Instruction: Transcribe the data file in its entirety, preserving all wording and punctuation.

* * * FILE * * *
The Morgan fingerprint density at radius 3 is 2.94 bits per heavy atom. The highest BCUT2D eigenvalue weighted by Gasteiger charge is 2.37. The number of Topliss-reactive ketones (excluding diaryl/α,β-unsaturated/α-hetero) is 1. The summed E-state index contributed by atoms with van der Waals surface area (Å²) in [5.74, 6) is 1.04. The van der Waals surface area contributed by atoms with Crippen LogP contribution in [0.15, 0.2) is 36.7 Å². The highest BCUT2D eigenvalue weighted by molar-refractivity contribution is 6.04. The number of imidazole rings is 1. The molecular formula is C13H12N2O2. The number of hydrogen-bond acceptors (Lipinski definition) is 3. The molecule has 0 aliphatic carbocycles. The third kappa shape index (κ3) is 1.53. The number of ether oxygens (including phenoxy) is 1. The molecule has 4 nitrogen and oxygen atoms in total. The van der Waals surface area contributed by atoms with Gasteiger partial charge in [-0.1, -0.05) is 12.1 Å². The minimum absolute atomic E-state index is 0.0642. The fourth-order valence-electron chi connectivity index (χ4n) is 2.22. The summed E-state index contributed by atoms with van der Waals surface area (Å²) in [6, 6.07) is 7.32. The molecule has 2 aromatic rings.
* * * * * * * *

The Morgan fingerprint density at radius 3 is 2.94 bits per heavy atom. The highest BCUT2D eigenvalue weighted by Gasteiger charge is 2.37. The number of Topliss-reactive ketones (excluding diaryl/α,β-unsaturated/α-hetero) is 1. The summed E-state index contributed by atoms with van der Waals surface area (Å²) in [5.74, 6) is 1.04. The van der Waals surface area contributed by atoms with Crippen LogP contribution in [0.15, 0.2) is 36.7 Å². The highest BCUT2D eigenvalue weighted by molar-refractivity contribution is 6.04. The number of imidazole rings is 1. The molecular formula is C13H12N2O2. The number of hydrogen-bond acceptors (Lipinski definition) is 3. The molecule has 0 aliphatic carbocycles. The third kappa shape index (κ3) is 1.53. The number of ether oxygens (including phenoxy) is 1. The molecule has 4 nitrogen and oxygen atoms in total. The van der Waals surface area contributed by atoms with Gasteiger partial charge in [-0.1, -0.05) is 12.1 Å². The minimum absolute atomic E-state index is 0.0642. The fourth-order valence-electron chi connectivity index (χ4n) is 2.22. The summed E-state index contributed by atoms with van der Waals surface area (Å²) in [6, 6.07) is 7.32. The molecule has 2 aromatic rings.